Innovation - are we doing enough?
It’s official. Australia’s GDP expanded at an annual rate of 0.50 percent in the last quarter. According to National Australia Bank forecasts we can expect Australian GDP growth of 2.75 percent in 2010 and 3.5 percent in 2011. A surging Latin America and stronger growth in India, China and other East Asia economies will continue to drive the global recovery with global growth increasing to 4.5 percent in 2010 and 4.25 percent in 2011, despite the continued weakness of European economies.
We, as SAP consultants, have been very good historically at gathering business requirements and implementing solutions to support these requirements. But as our customers return to growth mode and look to explore ways of leveraging their IT to enable and accelerate that growth, we need to rise to the challenge.
In this context, a recent idea from Edward de Bono seems apt. He has coined the word EBNE (the acronym for ‘Excellent But Not Enough’). ‘How do you bring about change?’ de Bono asks. The usual method, he says, is to prove that something is wrong or inadequate and therefore a change is needed. You may try and offer a better idea but unless you can show that the existing idea is deficient, it is unlikely that your better idea will be adopted. This habit of thinking, de Bono maintains, arises directly from the idiom of argument.
“You must set out to show that the existing idea is wrong in some respect,” De Bono writes. “There is a real practical need to have some way of saying: ‘That is excellent – but not enough’. There are many situations where we need to say this. A politician may make the most wonderful speeches. That is excellent but it is not enough. Action is important too. So I have invented ‘EBNE’; this means ‘Excellent But Not Enough’. Now, when you want to express that sentiment you simply say ‘That is EBNE’. This is instead of a whole paragraph of explanation. The willingness to acknowledge something as ‘excellent’ is important. This is different from spurious attempts to prove something inadequate in order to suggest change. Something may indeed be excellent and yet change may still be necessary. Our traditional habits of thinking are EBNE. They are excellent but they are not enough. Truth, logic and argument are simply not enough. We need to add perceptual thinking. We need to add creative and design thinking.
I think we as SAP consultants need to embrace the idea of EBNE. Bringing in projects on time and on budget is, in itself, EBNE. We have to step up and work to educate and inform our customers on how to better leverage their SAP investment. We have to be more proactive in working with them to create a roadmap of business improvement initiatives that support and enable business growth.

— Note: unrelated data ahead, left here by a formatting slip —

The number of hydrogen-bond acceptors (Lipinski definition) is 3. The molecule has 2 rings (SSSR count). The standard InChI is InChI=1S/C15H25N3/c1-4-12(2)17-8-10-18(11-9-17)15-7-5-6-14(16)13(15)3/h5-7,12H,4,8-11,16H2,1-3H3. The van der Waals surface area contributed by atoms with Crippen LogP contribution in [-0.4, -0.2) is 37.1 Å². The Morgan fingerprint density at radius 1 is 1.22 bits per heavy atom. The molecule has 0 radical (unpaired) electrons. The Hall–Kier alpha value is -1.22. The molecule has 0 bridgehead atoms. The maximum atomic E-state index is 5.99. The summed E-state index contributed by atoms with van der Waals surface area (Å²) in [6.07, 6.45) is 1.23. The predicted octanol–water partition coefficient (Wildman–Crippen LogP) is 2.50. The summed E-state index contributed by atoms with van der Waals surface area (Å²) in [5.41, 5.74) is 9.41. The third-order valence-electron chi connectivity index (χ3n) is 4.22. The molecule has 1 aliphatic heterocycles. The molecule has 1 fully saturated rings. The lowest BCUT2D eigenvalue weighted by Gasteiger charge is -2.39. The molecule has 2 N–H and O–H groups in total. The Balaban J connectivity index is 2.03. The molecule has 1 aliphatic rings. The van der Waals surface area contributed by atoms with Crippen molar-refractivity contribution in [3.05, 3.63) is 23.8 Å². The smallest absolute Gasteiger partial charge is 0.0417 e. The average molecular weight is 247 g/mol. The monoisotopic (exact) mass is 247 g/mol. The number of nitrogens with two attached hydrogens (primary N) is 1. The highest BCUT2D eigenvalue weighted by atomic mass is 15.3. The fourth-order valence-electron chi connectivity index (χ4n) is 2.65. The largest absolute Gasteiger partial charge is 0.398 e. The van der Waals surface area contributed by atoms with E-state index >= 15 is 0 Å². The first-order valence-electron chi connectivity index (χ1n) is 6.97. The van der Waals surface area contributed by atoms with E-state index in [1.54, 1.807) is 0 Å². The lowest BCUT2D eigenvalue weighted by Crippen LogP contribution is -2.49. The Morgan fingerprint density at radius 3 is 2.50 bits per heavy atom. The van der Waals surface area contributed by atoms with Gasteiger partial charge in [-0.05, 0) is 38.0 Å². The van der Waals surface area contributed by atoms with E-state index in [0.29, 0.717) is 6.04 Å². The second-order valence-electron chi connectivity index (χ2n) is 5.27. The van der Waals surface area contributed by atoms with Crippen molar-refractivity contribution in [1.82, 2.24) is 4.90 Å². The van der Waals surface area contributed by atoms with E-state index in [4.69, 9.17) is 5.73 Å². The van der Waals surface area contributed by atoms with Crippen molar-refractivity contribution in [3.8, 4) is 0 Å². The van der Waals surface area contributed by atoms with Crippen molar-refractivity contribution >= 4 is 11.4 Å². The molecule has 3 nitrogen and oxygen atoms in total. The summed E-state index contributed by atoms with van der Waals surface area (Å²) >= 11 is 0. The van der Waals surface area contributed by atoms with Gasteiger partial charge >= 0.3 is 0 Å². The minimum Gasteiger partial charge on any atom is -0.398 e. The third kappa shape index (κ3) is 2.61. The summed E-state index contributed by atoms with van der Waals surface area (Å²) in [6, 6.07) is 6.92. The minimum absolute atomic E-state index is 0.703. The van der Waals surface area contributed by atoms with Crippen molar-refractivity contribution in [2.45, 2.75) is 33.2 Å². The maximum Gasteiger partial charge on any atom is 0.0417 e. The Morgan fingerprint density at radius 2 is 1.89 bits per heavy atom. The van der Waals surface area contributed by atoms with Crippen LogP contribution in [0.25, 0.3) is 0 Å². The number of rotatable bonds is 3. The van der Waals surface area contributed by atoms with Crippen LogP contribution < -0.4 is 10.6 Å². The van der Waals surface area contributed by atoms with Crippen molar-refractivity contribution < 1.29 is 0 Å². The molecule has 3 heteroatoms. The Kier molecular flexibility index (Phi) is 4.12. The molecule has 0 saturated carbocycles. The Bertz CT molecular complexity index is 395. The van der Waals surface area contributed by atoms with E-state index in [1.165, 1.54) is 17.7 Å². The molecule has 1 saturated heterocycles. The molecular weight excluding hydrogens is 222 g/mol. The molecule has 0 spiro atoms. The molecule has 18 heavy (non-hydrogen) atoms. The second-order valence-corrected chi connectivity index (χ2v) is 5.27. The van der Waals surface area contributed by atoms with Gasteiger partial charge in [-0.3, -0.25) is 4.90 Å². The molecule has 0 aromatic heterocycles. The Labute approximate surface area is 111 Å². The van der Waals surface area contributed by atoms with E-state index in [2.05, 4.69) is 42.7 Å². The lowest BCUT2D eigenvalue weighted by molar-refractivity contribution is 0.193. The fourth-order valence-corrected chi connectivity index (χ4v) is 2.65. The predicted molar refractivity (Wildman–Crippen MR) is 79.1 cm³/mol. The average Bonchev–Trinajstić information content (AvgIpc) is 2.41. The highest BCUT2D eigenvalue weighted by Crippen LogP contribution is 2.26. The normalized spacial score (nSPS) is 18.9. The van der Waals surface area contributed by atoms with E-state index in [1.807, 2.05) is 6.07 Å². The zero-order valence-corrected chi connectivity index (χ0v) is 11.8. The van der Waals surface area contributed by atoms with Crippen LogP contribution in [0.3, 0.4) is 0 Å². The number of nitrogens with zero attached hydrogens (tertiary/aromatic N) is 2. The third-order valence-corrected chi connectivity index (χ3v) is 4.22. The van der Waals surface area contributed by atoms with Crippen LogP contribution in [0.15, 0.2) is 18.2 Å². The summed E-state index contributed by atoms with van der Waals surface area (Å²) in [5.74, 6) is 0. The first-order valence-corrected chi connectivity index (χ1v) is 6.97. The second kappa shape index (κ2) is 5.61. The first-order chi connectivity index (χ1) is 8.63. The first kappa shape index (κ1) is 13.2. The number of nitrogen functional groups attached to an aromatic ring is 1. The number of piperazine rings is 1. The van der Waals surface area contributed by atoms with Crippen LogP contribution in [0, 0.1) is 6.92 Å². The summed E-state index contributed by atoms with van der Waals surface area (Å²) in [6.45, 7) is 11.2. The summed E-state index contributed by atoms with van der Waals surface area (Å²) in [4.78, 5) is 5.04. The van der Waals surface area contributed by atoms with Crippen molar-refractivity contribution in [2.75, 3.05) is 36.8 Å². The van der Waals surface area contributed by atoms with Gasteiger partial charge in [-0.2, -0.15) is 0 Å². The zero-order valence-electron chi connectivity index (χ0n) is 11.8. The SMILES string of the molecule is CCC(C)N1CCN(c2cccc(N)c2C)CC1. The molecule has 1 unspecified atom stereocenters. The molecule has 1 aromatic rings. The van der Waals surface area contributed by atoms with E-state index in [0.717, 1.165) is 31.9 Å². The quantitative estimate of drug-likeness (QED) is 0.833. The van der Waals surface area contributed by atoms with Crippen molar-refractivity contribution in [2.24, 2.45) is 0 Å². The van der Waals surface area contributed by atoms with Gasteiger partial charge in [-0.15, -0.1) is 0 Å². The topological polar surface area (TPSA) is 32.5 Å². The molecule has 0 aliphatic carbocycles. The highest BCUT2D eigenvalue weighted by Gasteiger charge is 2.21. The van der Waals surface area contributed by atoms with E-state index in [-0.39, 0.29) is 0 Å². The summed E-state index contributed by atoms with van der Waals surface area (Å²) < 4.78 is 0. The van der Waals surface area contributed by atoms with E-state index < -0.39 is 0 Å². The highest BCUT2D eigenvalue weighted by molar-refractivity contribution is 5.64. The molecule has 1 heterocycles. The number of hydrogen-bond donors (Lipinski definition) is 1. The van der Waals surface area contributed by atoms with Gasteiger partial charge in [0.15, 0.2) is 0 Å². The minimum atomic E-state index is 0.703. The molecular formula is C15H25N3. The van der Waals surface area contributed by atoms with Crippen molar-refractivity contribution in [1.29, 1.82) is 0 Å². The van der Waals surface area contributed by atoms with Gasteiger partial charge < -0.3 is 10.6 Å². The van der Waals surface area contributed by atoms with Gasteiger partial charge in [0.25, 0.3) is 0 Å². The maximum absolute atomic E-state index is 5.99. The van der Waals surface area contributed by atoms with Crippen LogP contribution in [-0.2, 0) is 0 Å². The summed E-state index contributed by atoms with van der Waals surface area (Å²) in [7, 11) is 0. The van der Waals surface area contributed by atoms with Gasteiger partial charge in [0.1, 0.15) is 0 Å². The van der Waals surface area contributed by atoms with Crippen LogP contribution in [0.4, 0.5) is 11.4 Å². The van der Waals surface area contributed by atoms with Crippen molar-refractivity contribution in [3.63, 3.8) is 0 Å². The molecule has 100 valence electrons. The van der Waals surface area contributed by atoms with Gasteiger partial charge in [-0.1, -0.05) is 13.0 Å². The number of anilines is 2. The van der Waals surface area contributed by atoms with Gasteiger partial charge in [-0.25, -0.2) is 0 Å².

This is particularly relevant as the solution has exploded in terms of what is available and how it can be best used. As a practical example, SAP ERP EP5 has over 1000 new enhancements baked righted into it. We need to help our customers leverage this technology today to get more value from their SAP implementations.
We need to help drive simplification of the SAP solutions implemented where the norm was to build in expensive-to-maintain customisations. We need to get back to core solutions that lower TCO.
We have a role to help our customers embrace SOA-based enterprise architectures and leverage SAP to do this, thereby reducing the cost of integration and improving business flexibility.
In short we need to stop and ask the questions: Is our work just EBNE? How can we move beyond just delivering on a contract? Is this really the right way to deliver the solution? Could we do it faster, cheaper and provide a better long-term outcome for the customer?
As SAP consultants we have a responsibility to protect our collective reputations – by delivering smart solutions that enable rather than disable growth. We have to think beyond the customers’ requirements today and help them understand how decisions today impact their ability to adapt tomorrow.
Customers buy our reputation and trust us to look after their interests. Do we do enough of that? Or are we to busy designing solutions that go nowhere?
Investing in an SAP system means becoming part of an ongoing process; not just buying an expensive one-way trip to an illusory destination. As SAP consultants we all need to work to make sure that process delivers continuing value. As consultants being part of that process is a privilege and one we should not take lightly. We need to embrace the concept of EBNE. Our ecosystem depends on it. Our careers demand it.
Innovation - are we doing enough? by Stuart Dickinson, General Manager Consulting Australia, Oxygen Business Solutions
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